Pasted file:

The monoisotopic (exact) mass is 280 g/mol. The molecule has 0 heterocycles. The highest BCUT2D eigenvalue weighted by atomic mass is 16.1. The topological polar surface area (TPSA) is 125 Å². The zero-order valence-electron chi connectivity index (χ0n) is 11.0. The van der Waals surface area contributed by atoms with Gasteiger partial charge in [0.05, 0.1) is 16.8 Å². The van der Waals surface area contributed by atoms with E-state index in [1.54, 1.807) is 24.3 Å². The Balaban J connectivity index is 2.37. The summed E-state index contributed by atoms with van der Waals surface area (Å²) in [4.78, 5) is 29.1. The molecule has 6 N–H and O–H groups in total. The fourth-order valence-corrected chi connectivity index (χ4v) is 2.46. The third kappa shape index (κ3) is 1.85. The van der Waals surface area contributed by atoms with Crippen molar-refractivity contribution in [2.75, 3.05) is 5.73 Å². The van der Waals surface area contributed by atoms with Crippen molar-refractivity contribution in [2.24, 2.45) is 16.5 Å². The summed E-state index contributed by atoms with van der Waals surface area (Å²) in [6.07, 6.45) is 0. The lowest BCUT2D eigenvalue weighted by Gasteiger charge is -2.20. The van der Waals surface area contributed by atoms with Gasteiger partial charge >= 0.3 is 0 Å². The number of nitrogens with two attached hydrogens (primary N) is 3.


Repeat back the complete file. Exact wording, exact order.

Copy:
The monoisotopic (exact) mass is 280 g/mol. The molecule has 0 heterocycles. The highest BCUT2D eigenvalue weighted by atomic mass is 16.1. The topological polar surface area (TPSA) is 125 Å². The zero-order valence-electron chi connectivity index (χ0n) is 11.0. The van der Waals surface area contributed by atoms with Gasteiger partial charge in [0.05, 0.1) is 16.8 Å². The van der Waals surface area contributed by atoms with E-state index in [1.54, 1.807) is 24.3 Å². The Balaban J connectivity index is 2.37. The summed E-state index contributed by atoms with van der Waals surface area (Å²) in [4.78, 5) is 29.1. The molecule has 6 N–H and O–H groups in total. The fourth-order valence-corrected chi connectivity index (χ4v) is 2.46. The third kappa shape index (κ3) is 1.85. The van der Waals surface area contributed by atoms with Crippen molar-refractivity contribution in [2.75, 3.05) is 5.73 Å². The van der Waals surface area contributed by atoms with Crippen molar-refractivity contribution in [2.24, 2.45) is 16.5 Å². The summed E-state index contributed by atoms with van der Waals surface area (Å²) in [6.07, 6.45) is 0. The lowest BCUT2D eigenvalue weighted by Gasteiger charge is -2.20. The van der Waals surface area contributed by atoms with Gasteiger partial charge >= 0.3 is 0 Å². The number of nitrogens with two attached hydrogens (primary N) is 3.